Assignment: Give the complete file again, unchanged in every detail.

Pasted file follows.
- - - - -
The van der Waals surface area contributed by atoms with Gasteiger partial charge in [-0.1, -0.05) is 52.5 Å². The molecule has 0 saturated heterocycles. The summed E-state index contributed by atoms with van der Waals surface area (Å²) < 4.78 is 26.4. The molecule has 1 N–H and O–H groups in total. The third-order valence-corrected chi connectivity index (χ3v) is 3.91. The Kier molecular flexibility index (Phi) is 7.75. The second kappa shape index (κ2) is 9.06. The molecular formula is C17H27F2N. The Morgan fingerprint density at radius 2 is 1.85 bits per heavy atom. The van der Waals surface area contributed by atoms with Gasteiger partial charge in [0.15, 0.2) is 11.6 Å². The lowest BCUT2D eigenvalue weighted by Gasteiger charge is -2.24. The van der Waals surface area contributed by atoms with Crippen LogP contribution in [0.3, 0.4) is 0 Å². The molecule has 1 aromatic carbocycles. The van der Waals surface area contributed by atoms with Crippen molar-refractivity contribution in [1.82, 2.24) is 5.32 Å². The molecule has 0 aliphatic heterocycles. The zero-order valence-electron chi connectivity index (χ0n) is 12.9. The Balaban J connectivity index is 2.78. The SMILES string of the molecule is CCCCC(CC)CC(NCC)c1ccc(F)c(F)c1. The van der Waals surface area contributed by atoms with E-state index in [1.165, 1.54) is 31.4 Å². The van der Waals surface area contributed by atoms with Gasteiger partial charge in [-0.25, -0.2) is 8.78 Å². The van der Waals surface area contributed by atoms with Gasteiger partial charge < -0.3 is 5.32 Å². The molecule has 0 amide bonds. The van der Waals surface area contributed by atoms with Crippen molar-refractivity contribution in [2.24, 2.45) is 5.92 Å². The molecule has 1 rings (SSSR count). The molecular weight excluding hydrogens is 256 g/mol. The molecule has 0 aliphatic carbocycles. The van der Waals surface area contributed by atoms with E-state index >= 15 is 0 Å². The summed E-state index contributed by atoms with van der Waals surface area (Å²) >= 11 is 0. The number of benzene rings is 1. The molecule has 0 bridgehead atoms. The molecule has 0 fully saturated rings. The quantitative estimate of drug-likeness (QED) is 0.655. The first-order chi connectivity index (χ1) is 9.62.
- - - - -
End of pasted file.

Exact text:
The van der Waals surface area contributed by atoms with Gasteiger partial charge in [-0.1, -0.05) is 52.5 Å². The molecule has 0 saturated heterocycles. The summed E-state index contributed by atoms with van der Waals surface area (Å²) < 4.78 is 26.4. The molecule has 1 N–H and O–H groups in total. The third-order valence-corrected chi connectivity index (χ3v) is 3.91. The Kier molecular flexibility index (Phi) is 7.75. The second kappa shape index (κ2) is 9.06. The molecular formula is C17H27F2N. The Morgan fingerprint density at radius 2 is 1.85 bits per heavy atom. The van der Waals surface area contributed by atoms with Gasteiger partial charge in [0.15, 0.2) is 11.6 Å². The lowest BCUT2D eigenvalue weighted by Gasteiger charge is -2.24. The van der Waals surface area contributed by atoms with Crippen LogP contribution in [0.3, 0.4) is 0 Å². The molecule has 1 aromatic carbocycles. The van der Waals surface area contributed by atoms with Crippen molar-refractivity contribution in [1.82, 2.24) is 5.32 Å². The molecule has 0 aliphatic heterocycles. The zero-order valence-electron chi connectivity index (χ0n) is 12.9. The Balaban J connectivity index is 2.78. The SMILES string of the molecule is CCCCC(CC)CC(NCC)c1ccc(F)c(F)c1. The van der Waals surface area contributed by atoms with E-state index in [1.165, 1.54) is 31.4 Å². The van der Waals surface area contributed by atoms with Gasteiger partial charge in [-0.25, -0.2) is 8.78 Å². The van der Waals surface area contributed by atoms with Gasteiger partial charge < -0.3 is 5.32 Å². The molecule has 0 amide bonds. The van der Waals surface area contributed by atoms with Crippen molar-refractivity contribution in [2.24, 2.45) is 5.92 Å². The molecule has 1 rings (SSSR count). The molecular weight excluding hydrogens is 256 g/mol. The molecule has 0 aliphatic carbocycles. The van der Waals surface area contributed by atoms with E-state index >= 15 is 0 Å². The summed E-state index contributed by atoms with van der Waals surface area (Å²) >= 11 is 0. The number of benzene rings is 1. The molecule has 0 bridgehead atoms. The molecule has 0 fully saturated rings. The quantitative estimate of drug-likeness (QED) is 0.655. The first-order chi connectivity index (χ1) is 9.62.